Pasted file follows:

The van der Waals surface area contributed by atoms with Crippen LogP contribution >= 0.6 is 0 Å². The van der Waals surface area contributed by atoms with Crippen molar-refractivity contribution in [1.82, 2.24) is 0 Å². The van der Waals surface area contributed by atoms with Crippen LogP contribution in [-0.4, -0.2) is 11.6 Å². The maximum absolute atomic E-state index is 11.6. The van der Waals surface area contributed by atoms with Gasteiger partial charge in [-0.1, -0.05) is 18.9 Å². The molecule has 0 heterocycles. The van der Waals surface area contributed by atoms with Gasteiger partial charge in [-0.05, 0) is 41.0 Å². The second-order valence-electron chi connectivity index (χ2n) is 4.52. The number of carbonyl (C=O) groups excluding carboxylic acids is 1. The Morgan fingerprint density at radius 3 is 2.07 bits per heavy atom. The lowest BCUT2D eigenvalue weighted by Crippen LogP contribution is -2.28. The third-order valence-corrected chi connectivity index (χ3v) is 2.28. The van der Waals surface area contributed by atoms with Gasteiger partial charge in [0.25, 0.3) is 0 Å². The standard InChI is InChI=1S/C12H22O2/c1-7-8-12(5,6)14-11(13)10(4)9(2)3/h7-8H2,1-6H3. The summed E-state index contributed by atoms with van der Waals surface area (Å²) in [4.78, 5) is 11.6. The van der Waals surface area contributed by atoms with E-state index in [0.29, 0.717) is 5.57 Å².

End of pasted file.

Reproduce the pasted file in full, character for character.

The van der Waals surface area contributed by atoms with Crippen LogP contribution >= 0.6 is 0 Å². The van der Waals surface area contributed by atoms with Crippen molar-refractivity contribution in [1.82, 2.24) is 0 Å². The van der Waals surface area contributed by atoms with Crippen LogP contribution in [-0.4, -0.2) is 11.6 Å². The maximum absolute atomic E-state index is 11.6. The van der Waals surface area contributed by atoms with Gasteiger partial charge in [-0.1, -0.05) is 18.9 Å². The molecule has 0 heterocycles. The van der Waals surface area contributed by atoms with Gasteiger partial charge in [-0.05, 0) is 41.0 Å². The second-order valence-electron chi connectivity index (χ2n) is 4.52. The number of carbonyl (C=O) groups excluding carboxylic acids is 1. The Morgan fingerprint density at radius 3 is 2.07 bits per heavy atom. The lowest BCUT2D eigenvalue weighted by Crippen LogP contribution is -2.28. The third-order valence-corrected chi connectivity index (χ3v) is 2.28. The van der Waals surface area contributed by atoms with Gasteiger partial charge in [0.25, 0.3) is 0 Å². The standard InChI is InChI=1S/C12H22O2/c1-7-8-12(5,6)14-11(13)10(4)9(2)3/h7-8H2,1-6H3. The summed E-state index contributed by atoms with van der Waals surface area (Å²) in [4.78, 5) is 11.6. The van der Waals surface area contributed by atoms with E-state index in [0.29, 0.717) is 5.57 Å².